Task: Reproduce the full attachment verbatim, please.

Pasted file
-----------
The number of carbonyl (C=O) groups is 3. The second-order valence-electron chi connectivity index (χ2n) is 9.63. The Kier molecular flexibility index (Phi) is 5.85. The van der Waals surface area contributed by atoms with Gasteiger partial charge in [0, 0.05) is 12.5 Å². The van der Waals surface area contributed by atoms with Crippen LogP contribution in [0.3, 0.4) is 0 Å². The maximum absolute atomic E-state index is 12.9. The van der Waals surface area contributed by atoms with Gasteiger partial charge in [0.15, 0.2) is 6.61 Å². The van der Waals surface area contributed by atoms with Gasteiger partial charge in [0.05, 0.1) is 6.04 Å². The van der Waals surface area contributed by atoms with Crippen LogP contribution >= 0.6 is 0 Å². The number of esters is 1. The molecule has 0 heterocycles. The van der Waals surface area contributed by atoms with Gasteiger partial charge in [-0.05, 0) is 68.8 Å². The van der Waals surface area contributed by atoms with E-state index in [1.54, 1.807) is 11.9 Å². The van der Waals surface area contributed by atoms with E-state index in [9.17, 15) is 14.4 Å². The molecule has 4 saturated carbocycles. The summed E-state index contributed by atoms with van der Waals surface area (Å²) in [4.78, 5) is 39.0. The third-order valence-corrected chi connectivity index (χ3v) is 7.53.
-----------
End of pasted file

The number of carbonyl (C=O) groups is 3. The second-order valence-electron chi connectivity index (χ2n) is 9.63. The Kier molecular flexibility index (Phi) is 5.85. The van der Waals surface area contributed by atoms with Gasteiger partial charge in [0, 0.05) is 12.5 Å². The van der Waals surface area contributed by atoms with Crippen LogP contribution in [0.3, 0.4) is 0 Å². The maximum absolute atomic E-state index is 12.9. The van der Waals surface area contributed by atoms with Gasteiger partial charge in [0.15, 0.2) is 6.61 Å². The van der Waals surface area contributed by atoms with Gasteiger partial charge in [0.05, 0.1) is 6.04 Å². The van der Waals surface area contributed by atoms with Crippen LogP contribution >= 0.6 is 0 Å². The number of esters is 1. The molecule has 0 heterocycles. The van der Waals surface area contributed by atoms with Gasteiger partial charge in [-0.05, 0) is 68.8 Å². The van der Waals surface area contributed by atoms with E-state index in [1.54, 1.807) is 11.9 Å². The van der Waals surface area contributed by atoms with E-state index in [9.17, 15) is 14.4 Å². The molecule has 4 saturated carbocycles. The summed E-state index contributed by atoms with van der Waals surface area (Å²) in [4.78, 5) is 39.0. The third-order valence-corrected chi connectivity index (χ3v) is 7.53.